Any Chance of a Basic File Manager in iOS 4?

Discussion in 'iPad' started by J Radical, Jun 11, 2010.

  1. J Radical macrumors regular

    J Radical

    Nov 20, 2006
    The notion of not having a visible file system for is great – for 90% of tasks it really simplifies how users interact with the device, and makes for a streamlined experience. However, there are several very important instances where the inability to access and use a traditional file manager really limits the iPad.

    These include the ability to manipulate documents using multiple applications, 'save' files from the web for later use, transfer files between devices/servers (including uploading files) This crucial 10% is the difference between the iPad as a very cool gadget, and the iPad as a viable replacement for a netbook.

    Obviously adding a file manager given the current setup will be a challenge, but I see no reason why a very simplified version of 'Finder' shouldn't be possible. 'Documents' folders, behind a Finder icon, would add a ton of functionality without affecting the primacy of individual apps as the primary means of document interaction!

    So, what are the chances we'll see this from Apple? And what are my current 3rd party options?
  2. EssentialParado macrumors 65816

    Feb 17, 2005
    I don't see Apple ever doing it personally. Navigation of files and folders, despite being quite easy to most of us now we know it, is one of the most difficult concepts for a user to 'get' when being taught an operating system. It's also a user interface nightmare; how do you move files between folders? — Open two instances of two windows and drag files over? Cut->Paste the files? It's all a bit of a mess, and would be even more difficult on the iPad. I can see why Apple haven't done it.

    But Apple have never really liked Finder. When Steve announced Spotlight he near as much said, "This is the beginning of the end of Finder." It didn't quite work out that way because so many people are familiar with folders and kept using them, but ultimately an interface that completely lacks of any sort of Finder concept is plausible. I think the iPad implementation needs some too fulfil that 10% you're after, but I can't ever see them going back to the Finder concept now. You could tell it was hard enough for Steve to put application folders into OS4! He wants everyone to put all their files into one giant free-for-all database, which is searchable. And I think it could work… so long as it becomes easier to tag several keywords to files before we store them away in the 'void'. Just a few more years and we'll all be on cloud computing anyway, so we better get used to the idea sooner or later I suppose!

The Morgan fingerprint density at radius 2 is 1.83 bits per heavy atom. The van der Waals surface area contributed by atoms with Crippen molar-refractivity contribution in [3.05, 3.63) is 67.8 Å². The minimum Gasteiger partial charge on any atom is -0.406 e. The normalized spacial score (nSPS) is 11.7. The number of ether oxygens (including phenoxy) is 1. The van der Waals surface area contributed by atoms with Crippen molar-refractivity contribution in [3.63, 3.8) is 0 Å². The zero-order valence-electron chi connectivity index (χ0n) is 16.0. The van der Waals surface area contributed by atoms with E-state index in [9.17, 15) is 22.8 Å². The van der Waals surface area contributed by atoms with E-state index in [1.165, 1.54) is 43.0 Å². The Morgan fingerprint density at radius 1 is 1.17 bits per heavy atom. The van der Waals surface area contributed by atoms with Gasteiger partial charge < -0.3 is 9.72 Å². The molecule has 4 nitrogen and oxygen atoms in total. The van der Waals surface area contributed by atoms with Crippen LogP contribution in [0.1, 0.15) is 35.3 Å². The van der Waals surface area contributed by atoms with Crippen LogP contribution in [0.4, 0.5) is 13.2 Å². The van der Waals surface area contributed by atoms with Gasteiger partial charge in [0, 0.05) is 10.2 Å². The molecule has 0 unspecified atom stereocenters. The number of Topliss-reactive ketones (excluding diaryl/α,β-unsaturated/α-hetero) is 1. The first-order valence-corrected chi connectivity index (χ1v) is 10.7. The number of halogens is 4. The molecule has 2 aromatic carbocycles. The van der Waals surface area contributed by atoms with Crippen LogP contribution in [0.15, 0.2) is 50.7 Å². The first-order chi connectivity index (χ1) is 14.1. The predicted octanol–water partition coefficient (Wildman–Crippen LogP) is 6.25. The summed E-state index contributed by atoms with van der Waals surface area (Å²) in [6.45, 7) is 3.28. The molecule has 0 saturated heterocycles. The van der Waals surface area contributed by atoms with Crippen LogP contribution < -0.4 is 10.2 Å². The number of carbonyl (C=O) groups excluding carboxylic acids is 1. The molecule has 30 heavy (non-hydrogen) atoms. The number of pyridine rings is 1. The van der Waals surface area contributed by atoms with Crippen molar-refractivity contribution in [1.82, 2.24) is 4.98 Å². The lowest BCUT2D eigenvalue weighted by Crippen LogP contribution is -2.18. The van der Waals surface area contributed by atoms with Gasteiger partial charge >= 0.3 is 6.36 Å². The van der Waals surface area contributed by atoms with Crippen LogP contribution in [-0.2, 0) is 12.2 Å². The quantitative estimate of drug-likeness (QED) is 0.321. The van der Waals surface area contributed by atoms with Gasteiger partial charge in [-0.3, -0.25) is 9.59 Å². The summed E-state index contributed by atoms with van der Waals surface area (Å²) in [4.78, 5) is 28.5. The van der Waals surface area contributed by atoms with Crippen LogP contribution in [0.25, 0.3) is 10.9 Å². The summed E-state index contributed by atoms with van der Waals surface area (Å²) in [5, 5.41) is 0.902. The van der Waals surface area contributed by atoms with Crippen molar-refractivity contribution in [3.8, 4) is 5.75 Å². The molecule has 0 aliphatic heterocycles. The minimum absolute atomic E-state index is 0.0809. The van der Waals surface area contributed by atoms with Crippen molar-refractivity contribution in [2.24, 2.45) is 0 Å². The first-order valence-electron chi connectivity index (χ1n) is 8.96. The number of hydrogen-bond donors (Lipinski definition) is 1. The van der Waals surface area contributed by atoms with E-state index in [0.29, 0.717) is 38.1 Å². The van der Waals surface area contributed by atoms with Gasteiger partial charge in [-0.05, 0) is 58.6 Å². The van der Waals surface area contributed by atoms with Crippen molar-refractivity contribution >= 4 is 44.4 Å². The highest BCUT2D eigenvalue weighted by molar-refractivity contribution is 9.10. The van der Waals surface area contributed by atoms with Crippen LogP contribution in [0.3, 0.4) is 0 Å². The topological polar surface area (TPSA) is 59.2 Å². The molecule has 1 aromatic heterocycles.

In the interim, you do have a few 3rd party options for what you want… I'd checkout DropBox, GoodReader, and Evernote.
  3. pondie84 macrumors 6502a

    Jan 28, 2008
    Personally I don't see it happening until iPad g3. It doesn't bother me so much but it'd be good to have the option.

    Plus I want to see what the next complaint will be :p

    It's far more likely to happen than sticking USB ports on I think.
  4. redman042 macrumors 68030


    Jun 13, 2008
    Well, the chances of seeing it in iOS4 are zero. That kind of feature would be a big deal so they wouldn't "slip it in" right before launch. We'd know about it already.

    I'd also like to see it added. Until then, power users have to jump through some painful workarounds at times. I jailbreak, and use iFile. It does address a lot of needs but it's by no means elegant.
  5. xraytech macrumors 68030

    Mar 24, 2010
    Not going to happen.

    The only way it will is if they give users the ability to mouse and a real desktop.

    Even with iFile on a Spirited iPad, moving a file is just not fun.

    The best and easiest way is to SSH into your iPad.
  6. colourtheatre macrumors regular

    Jan 28, 2010
    well, they could invoke a system similar to photos now where apps can browse through the photos/files available or something similar to when you perform your search results and all the documents shows what file type it is (ie mail, song etc) my AUD$0.02. i think it's possible.
  7. J Radical thread starter macrumors regular

    J Radical

    Nov 20, 2006
    Thanks for the responses guys, I thought as much.

    What a shame! I got the iPad as a computer replacement for the parents (they have no PC), and they love it, but this problem has been gnawing on my brain for a while now. At a practical level it is the difference between being able to upload a photograph, open a file with a different app, and transfer a document via bluetooth.

    I understand Apple's hesitation to include such a feature, namely security and simplicity, but leaving it out all together rather than working towards a solution results in the significant limitations we've all encountered! I would welcome even a very basic, highly curated and limited implementation; as long as I could see documents, tap them and then be given the option to 'open with...' and 'send via...' Equally, if prompted on the web to upload something, the ability to see a basic folder containing important user documents (combined with spotlight, as a halfway house?), would add a ton of functionality to iOS.